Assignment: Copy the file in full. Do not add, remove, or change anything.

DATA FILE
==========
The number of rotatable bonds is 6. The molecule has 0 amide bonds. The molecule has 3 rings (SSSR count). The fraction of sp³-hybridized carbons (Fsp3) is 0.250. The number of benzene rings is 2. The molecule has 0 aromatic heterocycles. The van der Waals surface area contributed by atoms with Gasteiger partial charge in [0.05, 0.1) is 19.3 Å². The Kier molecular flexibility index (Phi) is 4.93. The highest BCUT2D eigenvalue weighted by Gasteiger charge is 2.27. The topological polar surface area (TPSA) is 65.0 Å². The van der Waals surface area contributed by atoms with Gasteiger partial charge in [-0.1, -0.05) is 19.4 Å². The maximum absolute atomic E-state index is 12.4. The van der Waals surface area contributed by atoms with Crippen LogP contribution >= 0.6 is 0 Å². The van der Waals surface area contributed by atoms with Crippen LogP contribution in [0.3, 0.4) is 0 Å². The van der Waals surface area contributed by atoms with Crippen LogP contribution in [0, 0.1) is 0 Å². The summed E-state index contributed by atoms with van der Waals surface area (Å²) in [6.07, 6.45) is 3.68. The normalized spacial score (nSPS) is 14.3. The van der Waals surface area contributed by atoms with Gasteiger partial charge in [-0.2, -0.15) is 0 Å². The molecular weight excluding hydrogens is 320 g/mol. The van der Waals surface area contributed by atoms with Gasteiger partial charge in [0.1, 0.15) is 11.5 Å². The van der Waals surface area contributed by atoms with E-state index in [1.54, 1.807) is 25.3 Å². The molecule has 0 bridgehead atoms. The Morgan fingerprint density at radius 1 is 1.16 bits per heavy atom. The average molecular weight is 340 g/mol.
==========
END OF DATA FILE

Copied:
The number of rotatable bonds is 6. The molecule has 0 amide bonds. The molecule has 3 rings (SSSR count). The fraction of sp³-hybridized carbons (Fsp3) is 0.250. The number of benzene rings is 2. The molecule has 0 aromatic heterocycles. The van der Waals surface area contributed by atoms with Gasteiger partial charge in [0.05, 0.1) is 19.3 Å². The Kier molecular flexibility index (Phi) is 4.93. The highest BCUT2D eigenvalue weighted by Gasteiger charge is 2.27. The topological polar surface area (TPSA) is 65.0 Å². The van der Waals surface area contributed by atoms with Gasteiger partial charge in [-0.1, -0.05) is 19.4 Å². The maximum absolute atomic E-state index is 12.4. The van der Waals surface area contributed by atoms with Crippen LogP contribution >= 0.6 is 0 Å². The van der Waals surface area contributed by atoms with Crippen LogP contribution in [0.3, 0.4) is 0 Å². The van der Waals surface area contributed by atoms with Crippen LogP contribution in [0, 0.1) is 0 Å². The summed E-state index contributed by atoms with van der Waals surface area (Å²) in [6.07, 6.45) is 3.68. The normalized spacial score (nSPS) is 14.3. The van der Waals surface area contributed by atoms with Gasteiger partial charge in [-0.2, -0.15) is 0 Å². The molecular weight excluding hydrogens is 320 g/mol. The van der Waals surface area contributed by atoms with Gasteiger partial charge in [0.1, 0.15) is 11.5 Å². The van der Waals surface area contributed by atoms with E-state index in [1.54, 1.807) is 25.3 Å². The molecule has 0 bridgehead atoms. The Morgan fingerprint density at radius 1 is 1.16 bits per heavy atom. The average molecular weight is 340 g/mol.